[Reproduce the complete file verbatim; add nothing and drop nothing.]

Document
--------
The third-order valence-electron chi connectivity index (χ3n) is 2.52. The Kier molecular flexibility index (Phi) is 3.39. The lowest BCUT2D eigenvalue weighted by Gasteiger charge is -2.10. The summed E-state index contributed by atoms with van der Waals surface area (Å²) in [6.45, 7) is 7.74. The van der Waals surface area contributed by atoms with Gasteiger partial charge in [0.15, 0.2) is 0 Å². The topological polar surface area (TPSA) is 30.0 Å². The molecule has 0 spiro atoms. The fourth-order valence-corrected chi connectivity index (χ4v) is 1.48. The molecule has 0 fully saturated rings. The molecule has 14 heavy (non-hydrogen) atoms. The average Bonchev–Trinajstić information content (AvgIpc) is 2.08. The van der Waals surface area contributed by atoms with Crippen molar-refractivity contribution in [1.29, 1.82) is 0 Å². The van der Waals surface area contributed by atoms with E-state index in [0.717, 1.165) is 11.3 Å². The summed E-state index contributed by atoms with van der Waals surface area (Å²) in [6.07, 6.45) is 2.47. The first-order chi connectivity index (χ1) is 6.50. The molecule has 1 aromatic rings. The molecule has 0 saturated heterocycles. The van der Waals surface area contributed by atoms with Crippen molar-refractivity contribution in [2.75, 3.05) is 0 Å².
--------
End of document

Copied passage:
The third-order valence-electron chi connectivity index (χ3n) is 2.52. The Kier molecular flexibility index (Phi) is 3.39. The lowest BCUT2D eigenvalue weighted by Gasteiger charge is -2.10. The summed E-state index contributed by atoms with van der Waals surface area (Å²) in [6.45, 7) is 7.74. The van der Waals surface area contributed by atoms with Gasteiger partial charge in [0.15, 0.2) is 0 Å². The topological polar surface area (TPSA) is 30.0 Å². The molecule has 0 spiro atoms. The fourth-order valence-corrected chi connectivity index (χ4v) is 1.48. The molecule has 0 fully saturated rings. The molecule has 14 heavy (non-hydrogen) atoms. The average Bonchev–Trinajstić information content (AvgIpc) is 2.08. The van der Waals surface area contributed by atoms with Crippen molar-refractivity contribution in [1.29, 1.82) is 0 Å². The van der Waals surface area contributed by atoms with E-state index in [0.717, 1.165) is 11.3 Å². The summed E-state index contributed by atoms with van der Waals surface area (Å²) in [6.07, 6.45) is 2.47. The first-order chi connectivity index (χ1) is 6.50. The molecule has 1 aromatic rings. The molecule has 0 saturated heterocycles. The van der Waals surface area contributed by atoms with Crippen molar-refractivity contribution in [2.75, 3.05) is 0 Å².